Luxating patella in dogs (and what "grades" mean)

April 6, 2023 - 5 min read
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Are you wondering why your dog occasionally holds up a back leg and takes a few skipping strides before everything seems to return to normal? This is the most common symptom associated with a luxating patella, a common joint condition in dogs. In this guide, we’ll take a look at what you need to know about luxating patella in dogs.

What Is Luxating Patella?

The patella (kneecap) is a bone that is embedded in a tendon that connects the upper leg bone (the femur) to a bone in the lower leg (the tibia). The patella normally lies within a groove at the end of the femur and is held in place by a dog’s normal anatomy. But when things go wrong, either due to anatomical abnormalities that are present at birth or because of an injury, the patella can move out of place (luxate) to either side of the groove.

When this happens, the leg locks up and can’t be fully straightened. Dogs may skip for a few strides or stand with a bent leg until the kneecap returns to its normal position. They may also be in pain while the patella is luxated.

Luxating patella most commonly affects small dogs. Their kneecaps tend to move to the inside of their knees, which is called medial patellar luxation (MPL). Breeds at increased risk of an MPL include:

Larger dogs can also develop a luxating patella, but their kneecaps more frequently slip to the outside of the leg, which is called lateral patellar luxation (LPL). At-risk breeds for an LPL include:

Keep in mind, however, that any dog (including mixed breeds) can develop a medial or lateral luxating patella.

Patellar luxation usually occurs because a dog’s knee did not develop correctly. In these cases, genetics often plays a role and symptoms tend to develop when dogs are young. A joint injury can also lead to a luxating patella, which can occur at any age.

How to Prevent Luxating Patella in Dogs

Since most cases of a luxating patella have a genetic origin, the best form of prevention is to not breed dogs that have the condition. The Orthopedic Foundation for Animals (OFA) maintains a database of dogs that have been screened for genetic health issues that are common for their breed. Only buy puppies from breeders who perform all the testing recommended by OFA and readily provide reports on the dogs used in their breeding program.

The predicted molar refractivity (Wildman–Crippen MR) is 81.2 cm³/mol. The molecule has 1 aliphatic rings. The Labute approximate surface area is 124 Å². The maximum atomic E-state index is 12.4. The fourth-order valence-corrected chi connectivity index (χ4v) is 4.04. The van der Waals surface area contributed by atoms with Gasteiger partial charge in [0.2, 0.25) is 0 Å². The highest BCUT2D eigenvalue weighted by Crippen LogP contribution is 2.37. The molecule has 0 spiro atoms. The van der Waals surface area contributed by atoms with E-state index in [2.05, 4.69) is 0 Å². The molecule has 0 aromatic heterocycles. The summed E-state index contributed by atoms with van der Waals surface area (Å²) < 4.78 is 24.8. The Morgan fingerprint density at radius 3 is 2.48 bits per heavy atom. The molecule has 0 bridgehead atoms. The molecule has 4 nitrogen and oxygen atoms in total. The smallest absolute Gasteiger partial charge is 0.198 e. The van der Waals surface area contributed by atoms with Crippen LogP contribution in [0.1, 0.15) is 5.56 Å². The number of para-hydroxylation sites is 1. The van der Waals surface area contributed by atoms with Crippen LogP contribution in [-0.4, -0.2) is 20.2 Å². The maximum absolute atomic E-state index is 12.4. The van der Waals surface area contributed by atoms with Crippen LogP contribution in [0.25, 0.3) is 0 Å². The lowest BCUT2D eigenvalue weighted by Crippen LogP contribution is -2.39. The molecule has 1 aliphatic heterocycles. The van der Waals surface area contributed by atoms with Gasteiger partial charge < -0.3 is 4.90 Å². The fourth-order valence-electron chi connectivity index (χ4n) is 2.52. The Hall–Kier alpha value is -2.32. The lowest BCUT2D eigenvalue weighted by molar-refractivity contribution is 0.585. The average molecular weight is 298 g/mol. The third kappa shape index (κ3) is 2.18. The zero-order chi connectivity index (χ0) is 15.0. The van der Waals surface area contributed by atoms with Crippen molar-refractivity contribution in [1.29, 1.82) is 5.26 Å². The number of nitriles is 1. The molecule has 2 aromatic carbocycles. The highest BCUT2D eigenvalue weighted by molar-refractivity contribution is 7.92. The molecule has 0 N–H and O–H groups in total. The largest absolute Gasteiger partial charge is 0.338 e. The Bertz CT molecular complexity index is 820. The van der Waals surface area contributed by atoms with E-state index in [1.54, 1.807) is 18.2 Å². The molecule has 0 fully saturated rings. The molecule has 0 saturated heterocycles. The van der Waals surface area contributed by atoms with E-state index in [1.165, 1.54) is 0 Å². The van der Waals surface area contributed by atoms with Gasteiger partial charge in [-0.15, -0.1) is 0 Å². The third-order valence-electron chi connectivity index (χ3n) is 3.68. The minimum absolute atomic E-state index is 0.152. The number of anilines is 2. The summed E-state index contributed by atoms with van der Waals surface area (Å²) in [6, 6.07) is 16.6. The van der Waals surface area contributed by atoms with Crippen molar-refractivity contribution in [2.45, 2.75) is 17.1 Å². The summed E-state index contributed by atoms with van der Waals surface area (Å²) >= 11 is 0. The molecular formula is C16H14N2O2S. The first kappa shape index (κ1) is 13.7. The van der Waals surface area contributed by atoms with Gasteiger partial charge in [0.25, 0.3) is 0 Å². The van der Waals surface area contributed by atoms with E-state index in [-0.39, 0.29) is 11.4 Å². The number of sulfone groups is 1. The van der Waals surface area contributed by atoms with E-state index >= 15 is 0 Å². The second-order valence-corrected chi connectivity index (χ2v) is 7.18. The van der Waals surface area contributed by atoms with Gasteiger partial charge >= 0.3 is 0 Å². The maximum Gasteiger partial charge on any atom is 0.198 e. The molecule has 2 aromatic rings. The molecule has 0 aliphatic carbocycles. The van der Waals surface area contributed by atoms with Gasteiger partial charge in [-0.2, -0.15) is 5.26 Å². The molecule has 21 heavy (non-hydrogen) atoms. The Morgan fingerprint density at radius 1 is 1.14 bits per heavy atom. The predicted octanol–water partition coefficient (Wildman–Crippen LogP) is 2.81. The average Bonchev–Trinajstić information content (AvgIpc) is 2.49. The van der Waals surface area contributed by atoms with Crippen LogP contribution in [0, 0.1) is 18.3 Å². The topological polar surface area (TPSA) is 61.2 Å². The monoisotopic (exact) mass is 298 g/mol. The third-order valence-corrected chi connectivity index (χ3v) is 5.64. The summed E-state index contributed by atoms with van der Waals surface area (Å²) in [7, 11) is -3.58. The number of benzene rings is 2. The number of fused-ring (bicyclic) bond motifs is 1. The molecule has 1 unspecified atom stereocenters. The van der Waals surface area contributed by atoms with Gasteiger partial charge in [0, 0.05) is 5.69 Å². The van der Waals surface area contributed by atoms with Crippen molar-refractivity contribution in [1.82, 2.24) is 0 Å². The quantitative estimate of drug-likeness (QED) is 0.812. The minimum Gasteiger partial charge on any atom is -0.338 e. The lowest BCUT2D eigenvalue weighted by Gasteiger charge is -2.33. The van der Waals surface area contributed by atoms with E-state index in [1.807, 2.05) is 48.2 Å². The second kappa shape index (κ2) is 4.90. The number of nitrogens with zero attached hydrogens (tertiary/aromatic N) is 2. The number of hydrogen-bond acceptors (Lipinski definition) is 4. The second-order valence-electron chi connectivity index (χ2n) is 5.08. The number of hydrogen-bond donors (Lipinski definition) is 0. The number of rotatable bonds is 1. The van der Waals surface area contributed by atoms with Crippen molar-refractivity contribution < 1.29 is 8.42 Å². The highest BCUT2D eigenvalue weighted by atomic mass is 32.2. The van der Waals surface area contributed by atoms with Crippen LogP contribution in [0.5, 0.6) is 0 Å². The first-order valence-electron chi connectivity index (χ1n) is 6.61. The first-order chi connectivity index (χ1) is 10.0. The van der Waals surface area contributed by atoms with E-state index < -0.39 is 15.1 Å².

Trauma is a less common cause of a luxating patella in dogs, but preventing injuries (by walking dogs on leash, for example) is important for many other reasons as well. Keeping your dog at a healthy weight may also help, but if your dog has developed any signs of a luxating patella, it’s important to have them evaluated by a veterinarian.

Dog Signs of Luxating Patella

The symptoms of a luxating patella will vary based on the severity of the dog’s condition. The first sign that most pet parents see is their dog suddenly holding up a rear leg for a few strides while walking, trotting, or running. The dog may also cry out in pain, but relatively quickly, the dog often straightens out their leg and runs off as if nothing happened. Sometimes a dog will stand with one or both back legs bent.

A dog’s condition may worsen with time as the bony ridges that normally help hold the patella in place become flatter, the knee joint weakens, and arthritis sets in. When this happens, episodes of patellar luxation become more frequent, and eventually the dog may have symptoms that never go away.

To diagnose a patellar luxation, a veterinarian will first ask you some questions about your dog’s clinical signs, including when they first developed and if they've been getting worse over time. If you can, bring a video of what you have been seeing at home — some dogs are “uncooperative” and insist on looking perfectly fine when they are at the vet’s office.